If we failed to punish a true crime, we would be committing a Type II error. Moralism’s goal is to minimize this type of error. There is, however, another type of error, conveniently called Type I. This type of error consists for false positives, which in our context is the punishment of a deed that is not “really” wicked. The contemporary discourse in moral psychology typically conditions its analysis on the assumption that a bad deed has occurred, one in which one person harms another. Here, a Type I error can still occur, but only if there is a fine constellation of exculpating circumstances. Otherwise, the only question is how harsh the punishment should be.

The other, and more common, type of Type I error occurs when there is no harm at all, but only communal disapproval. Consider masturbation. In Genesis 38:9, Onan breaks the law by interrupting coitus with his brother’s widow. The law, presumably divinely inspired, commands him to produce an heir for his deceased brother, but this is against his interests. By not completing the act, Onan becomes a criminal and God (who is Love) kills him for his wickedness. Harsh, right? Still, it is noteworthy that the ancient Hebrews were far more rational than contemporary moralists. Their community was governed by laws designed to regulate property rights and keep the group from breaking up. Onan’s sexual pleasure was not the point (he was actually expected to have it). Modern moralists object to masturbation because it is pleasurable, and they have to invent harm in order to bamboozle the naïve.

Masturbators can also be inventive. Suppose Joey fantasizes about Rachel. Moralists will object and the intensity of their condemnation will be a concave function of fantasized Rachel’s age; it will be an increasing monotonic function of her genetic relatedness to Joey. Why condemn Joey at all? Why indeed? As a latter-day Hyperborean, I have advocated the abolishment of punishment, unless it is swift, sure, and just harsh enough to modify behavior. Moral condemnation is for suckers and by suckers.

Compatibilism, character & shame

Compatibilism breeds shame, not guilt. Recall that according to Humean compatibilism, you are responsible for your actions because they reveal your character, not your free will. If responsibility demands an emotion, it is shame, not guilt. You feel bad about who you are, not about what you have done. There is no way of changing who you are and you are stuck with your shame. A libertarian has an easier time. He can feel guilty about having done a bad deed, but he can promise (credibly to himself and other libertarians) that he will freely mend his ways.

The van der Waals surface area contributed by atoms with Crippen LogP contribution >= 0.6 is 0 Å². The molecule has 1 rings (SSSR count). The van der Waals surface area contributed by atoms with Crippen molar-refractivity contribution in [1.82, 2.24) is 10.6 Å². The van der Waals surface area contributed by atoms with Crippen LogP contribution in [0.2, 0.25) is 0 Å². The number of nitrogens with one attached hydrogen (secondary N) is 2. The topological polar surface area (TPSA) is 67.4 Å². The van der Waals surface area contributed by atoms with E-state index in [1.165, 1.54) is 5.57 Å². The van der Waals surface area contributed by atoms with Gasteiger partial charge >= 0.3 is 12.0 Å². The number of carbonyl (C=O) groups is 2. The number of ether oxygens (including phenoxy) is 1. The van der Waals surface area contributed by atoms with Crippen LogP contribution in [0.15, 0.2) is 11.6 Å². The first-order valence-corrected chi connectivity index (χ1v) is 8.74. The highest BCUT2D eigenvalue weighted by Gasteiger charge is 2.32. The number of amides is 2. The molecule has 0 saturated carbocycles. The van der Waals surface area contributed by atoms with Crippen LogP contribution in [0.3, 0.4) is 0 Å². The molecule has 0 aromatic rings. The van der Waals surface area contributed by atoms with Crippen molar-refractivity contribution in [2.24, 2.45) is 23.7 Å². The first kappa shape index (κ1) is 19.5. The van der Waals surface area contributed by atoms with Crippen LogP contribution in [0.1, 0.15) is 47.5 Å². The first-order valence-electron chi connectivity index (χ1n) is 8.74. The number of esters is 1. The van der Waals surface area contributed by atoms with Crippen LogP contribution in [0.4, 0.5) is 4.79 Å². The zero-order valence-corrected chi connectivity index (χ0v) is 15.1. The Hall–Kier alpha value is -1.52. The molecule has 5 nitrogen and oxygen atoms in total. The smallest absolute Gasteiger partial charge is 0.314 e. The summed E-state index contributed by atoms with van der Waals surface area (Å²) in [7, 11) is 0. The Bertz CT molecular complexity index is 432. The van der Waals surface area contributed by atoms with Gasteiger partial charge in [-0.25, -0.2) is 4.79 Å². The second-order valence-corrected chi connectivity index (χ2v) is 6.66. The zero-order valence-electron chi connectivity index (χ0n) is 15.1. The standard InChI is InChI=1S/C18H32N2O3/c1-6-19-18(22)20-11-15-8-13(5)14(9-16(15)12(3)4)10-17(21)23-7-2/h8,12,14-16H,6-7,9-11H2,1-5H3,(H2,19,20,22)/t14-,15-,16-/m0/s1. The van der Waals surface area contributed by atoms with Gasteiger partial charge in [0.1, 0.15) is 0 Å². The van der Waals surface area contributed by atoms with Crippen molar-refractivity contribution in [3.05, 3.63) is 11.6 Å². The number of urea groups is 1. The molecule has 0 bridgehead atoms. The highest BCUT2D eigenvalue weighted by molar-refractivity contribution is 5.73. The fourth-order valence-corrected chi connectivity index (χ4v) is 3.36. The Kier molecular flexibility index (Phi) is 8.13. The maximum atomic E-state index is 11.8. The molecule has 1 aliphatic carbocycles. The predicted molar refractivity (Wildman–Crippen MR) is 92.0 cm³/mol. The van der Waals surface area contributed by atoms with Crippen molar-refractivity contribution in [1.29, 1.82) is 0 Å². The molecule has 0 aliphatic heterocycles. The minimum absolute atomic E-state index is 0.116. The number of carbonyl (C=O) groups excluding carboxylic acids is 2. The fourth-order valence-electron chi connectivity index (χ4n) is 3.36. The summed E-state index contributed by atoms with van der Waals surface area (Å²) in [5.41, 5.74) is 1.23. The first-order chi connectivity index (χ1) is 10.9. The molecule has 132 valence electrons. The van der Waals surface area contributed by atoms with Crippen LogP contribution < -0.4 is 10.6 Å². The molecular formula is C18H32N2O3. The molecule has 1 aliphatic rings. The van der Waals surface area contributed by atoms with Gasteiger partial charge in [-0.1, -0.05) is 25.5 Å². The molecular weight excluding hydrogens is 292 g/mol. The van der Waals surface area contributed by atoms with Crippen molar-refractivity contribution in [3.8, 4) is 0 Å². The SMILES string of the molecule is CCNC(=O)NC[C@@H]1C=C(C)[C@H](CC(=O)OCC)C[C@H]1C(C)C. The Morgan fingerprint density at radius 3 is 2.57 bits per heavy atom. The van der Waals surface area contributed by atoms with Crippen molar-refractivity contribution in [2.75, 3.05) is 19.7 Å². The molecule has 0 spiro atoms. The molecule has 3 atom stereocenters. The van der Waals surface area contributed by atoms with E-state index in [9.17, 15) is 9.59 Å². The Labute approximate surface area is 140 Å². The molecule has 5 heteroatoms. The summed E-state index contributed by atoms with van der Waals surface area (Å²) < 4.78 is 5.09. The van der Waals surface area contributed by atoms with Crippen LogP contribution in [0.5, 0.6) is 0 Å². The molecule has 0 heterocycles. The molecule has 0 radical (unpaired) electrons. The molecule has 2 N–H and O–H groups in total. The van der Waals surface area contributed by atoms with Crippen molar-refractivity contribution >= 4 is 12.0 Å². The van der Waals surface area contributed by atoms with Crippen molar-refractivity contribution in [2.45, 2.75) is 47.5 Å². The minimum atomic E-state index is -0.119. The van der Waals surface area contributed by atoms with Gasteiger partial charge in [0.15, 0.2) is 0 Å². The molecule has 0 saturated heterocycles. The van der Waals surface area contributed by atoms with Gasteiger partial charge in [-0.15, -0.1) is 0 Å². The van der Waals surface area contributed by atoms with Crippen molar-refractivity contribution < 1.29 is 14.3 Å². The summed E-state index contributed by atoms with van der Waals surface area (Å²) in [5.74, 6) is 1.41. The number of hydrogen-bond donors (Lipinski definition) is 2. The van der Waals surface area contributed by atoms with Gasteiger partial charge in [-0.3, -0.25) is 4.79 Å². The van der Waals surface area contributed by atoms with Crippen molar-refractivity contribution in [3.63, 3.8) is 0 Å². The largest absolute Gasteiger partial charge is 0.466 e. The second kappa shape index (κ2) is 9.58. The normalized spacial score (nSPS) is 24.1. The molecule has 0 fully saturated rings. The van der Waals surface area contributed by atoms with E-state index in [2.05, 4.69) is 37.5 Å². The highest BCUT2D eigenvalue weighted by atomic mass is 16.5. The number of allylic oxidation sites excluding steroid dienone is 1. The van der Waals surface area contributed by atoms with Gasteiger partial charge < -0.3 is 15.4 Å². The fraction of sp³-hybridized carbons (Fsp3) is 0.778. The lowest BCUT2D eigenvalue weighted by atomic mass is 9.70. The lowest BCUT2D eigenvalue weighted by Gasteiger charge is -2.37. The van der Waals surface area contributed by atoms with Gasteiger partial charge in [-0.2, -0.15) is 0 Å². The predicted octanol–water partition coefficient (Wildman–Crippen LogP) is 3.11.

Shame is a far more destructive emotion than guilt, in part because of its non-fixability. The author of Genesis seemed to be aware of this. He -- or she -- notes that Adam & Eve felt shame after the apple, but not before. There is little talk of guilt, other than Eve blaming the serpent. To a compatibilist, Adam & Even were evicted from the garden for shame, not because they were guilty.

Profanity

From time to time (too often actually) I find myself scratching my head after reading a commentary to a post. The current post stimulated this from Anonymous:

"as a young, well-educated individual..i must say that i have absolutely no idea what the fuck you're talking about."

Right. I deleted the commentary using the "Unwanted, taunting, off-topic" category as justification (but then again, I just put it right back in -- love ironies).

So what advice can I give those who don't know what the profanity I am talking about?

[1] Log off without writing a comment.

[2] Ask specific questions.

[3] Do your homework (read materials linked in the post; here the article in the Stanford Encyclopedia; find past posts on the same topic). Oh there are so many ways.

Taking my own counsel regarding moralism, I will not blame Anonymous or even be mad. He (she?) could not help it, right? Let's hope that nature will deliver more pleasant news tomorrow.

 

Joachim Krueger, Ph.D., is a social psychologist at Brown University who believes that rational thinking and socially responsible behavior are attainable goals.